N: You can compose a piece and make it into a song by recording your voice on the go, how do you think that this agility in making music influences your process and final result?
L: I have the impression that having constraints in the process is what makes us the most creative. You do the best with the little things you have. This is something that happens particularly when you are travelling because you cannot take your whole studio with you. So what I love to do is to take a few things and just play with it. This is how I composed my song Dancy Boy for example, I was in this little house in Greece with a cute Yamaha PS-30 synthesiser that a friend of my family lent me and I was just having fun with it—playing with the built-in rhythm machine and the very electric gameboy sound it has, and suddenly the song arrived from nowhere. I was shocked because it was cool as fuck, yet it was not supposed to happen.
The energy you possess is different when you are restricted in your tools, you are not overwhelmed with things, you do not have a lot of choices so you are not overthinking regarding this bass sound or stuff like this that take you away from the song, you just focus on the idea you have. It is the best feeling because you know it is cheap from the beginning, hence all you can do is great because the base is cheap and not supposed to be cool.
N: Could you compare the way you made music during the residency to the work you would do in the studio? Did the last months of confinement strengthen your ability to compose and make music in different places than your studio?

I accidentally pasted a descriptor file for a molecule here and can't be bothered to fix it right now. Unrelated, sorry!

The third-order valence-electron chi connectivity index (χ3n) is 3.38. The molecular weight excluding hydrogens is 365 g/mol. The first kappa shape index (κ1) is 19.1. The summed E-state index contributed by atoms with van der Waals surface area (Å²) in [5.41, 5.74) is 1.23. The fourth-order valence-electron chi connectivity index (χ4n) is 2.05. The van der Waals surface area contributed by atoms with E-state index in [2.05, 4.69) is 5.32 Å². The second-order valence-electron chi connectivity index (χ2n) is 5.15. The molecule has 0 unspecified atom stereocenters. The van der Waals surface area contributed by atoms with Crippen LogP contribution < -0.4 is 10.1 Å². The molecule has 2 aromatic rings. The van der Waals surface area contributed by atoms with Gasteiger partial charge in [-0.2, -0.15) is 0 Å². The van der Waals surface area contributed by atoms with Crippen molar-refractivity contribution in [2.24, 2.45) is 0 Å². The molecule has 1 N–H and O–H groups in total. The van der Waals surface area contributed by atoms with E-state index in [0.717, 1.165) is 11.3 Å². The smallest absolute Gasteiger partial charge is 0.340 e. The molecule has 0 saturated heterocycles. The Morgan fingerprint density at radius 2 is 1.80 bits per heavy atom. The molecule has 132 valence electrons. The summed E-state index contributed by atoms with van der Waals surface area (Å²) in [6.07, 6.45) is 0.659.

L: During the residency, I took a little bit more stuff than usual when I went away, regarding the fact I was working on my album I needed a certain confidence in the quality of the sound. It was like a miniature version of my studio. The thing is that this residency turned into a complete conversation within me and myself. I realised a lot of things about me and overall, I understood what I really wanted to express. I cannot really have this kind of feeling in the studio because the process is different, I have a lot of gear, it’s in a cave, in the middle of Paris, which is not the best city for great vibe in my opinion, it’s hard to take a step back and difficult to capture real personal ideas.
What I usually do is make demos in places where I feel inspired by life and what I am going through, like this little house in Greece, my Numeroventi residency or even sometimes my Paris apartment. Then, once the idea and the soul is captured, I go to the studio to do the arrangement and the real production work, because I do not have the pressure to lose the idea, it is there, I just have to make it look good. And so yes, in these situations I can spend hours chasing the perfect melody and sound.